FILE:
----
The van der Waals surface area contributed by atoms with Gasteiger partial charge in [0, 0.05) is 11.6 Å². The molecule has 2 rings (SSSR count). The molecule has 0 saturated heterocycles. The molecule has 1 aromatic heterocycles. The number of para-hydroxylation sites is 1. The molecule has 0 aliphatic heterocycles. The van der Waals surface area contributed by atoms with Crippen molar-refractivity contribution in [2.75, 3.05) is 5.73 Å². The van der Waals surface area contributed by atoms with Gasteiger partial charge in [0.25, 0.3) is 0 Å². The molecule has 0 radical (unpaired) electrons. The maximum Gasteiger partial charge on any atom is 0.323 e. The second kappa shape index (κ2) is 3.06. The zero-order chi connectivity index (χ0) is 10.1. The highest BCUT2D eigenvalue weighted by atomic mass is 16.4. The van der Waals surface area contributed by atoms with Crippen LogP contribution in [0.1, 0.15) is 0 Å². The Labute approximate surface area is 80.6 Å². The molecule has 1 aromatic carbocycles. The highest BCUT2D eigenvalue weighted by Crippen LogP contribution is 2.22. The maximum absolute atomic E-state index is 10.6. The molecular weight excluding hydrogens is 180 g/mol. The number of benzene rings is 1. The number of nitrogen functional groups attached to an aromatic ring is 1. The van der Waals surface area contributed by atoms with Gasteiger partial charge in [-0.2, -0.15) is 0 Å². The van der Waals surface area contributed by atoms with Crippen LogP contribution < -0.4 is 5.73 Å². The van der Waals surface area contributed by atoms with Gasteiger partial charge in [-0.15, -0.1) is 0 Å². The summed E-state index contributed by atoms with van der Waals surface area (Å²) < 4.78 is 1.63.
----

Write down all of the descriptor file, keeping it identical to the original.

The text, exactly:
The van der Waals surface area contributed by atoms with Gasteiger partial charge in [0, 0.05) is 11.6 Å². The molecule has 2 rings (SSSR count). The molecule has 0 saturated heterocycles. The molecule has 1 aromatic heterocycles. The number of para-hydroxylation sites is 1. The molecule has 0 aliphatic heterocycles. The van der Waals surface area contributed by atoms with Crippen molar-refractivity contribution in [2.75, 3.05) is 5.73 Å². The van der Waals surface area contributed by atoms with Gasteiger partial charge in [0.25, 0.3) is 0 Å². The molecule has 0 radical (unpaired) electrons. The maximum Gasteiger partial charge on any atom is 0.323 e. The second kappa shape index (κ2) is 3.06. The zero-order chi connectivity index (χ0) is 10.1. The highest BCUT2D eigenvalue weighted by atomic mass is 16.4. The van der Waals surface area contributed by atoms with Crippen LogP contribution in [0.1, 0.15) is 0 Å². The Labute approximate surface area is 80.6 Å². The molecule has 1 aromatic carbocycles. The highest BCUT2D eigenvalue weighted by Crippen LogP contribution is 2.22. The maximum absolute atomic E-state index is 10.6. The molecular weight excluding hydrogens is 180 g/mol. The number of benzene rings is 1. The number of nitrogen functional groups attached to an aromatic ring is 1. The van der Waals surface area contributed by atoms with Gasteiger partial charge in [-0.2, -0.15) is 0 Å². The van der Waals surface area contributed by atoms with Crippen LogP contribution < -0.4 is 5.73 Å². The van der Waals surface area contributed by atoms with Gasteiger partial charge in [-0.15, -0.1) is 0 Å². The summed E-state index contributed by atoms with van der Waals surface area (Å²) < 4.78 is 1.63.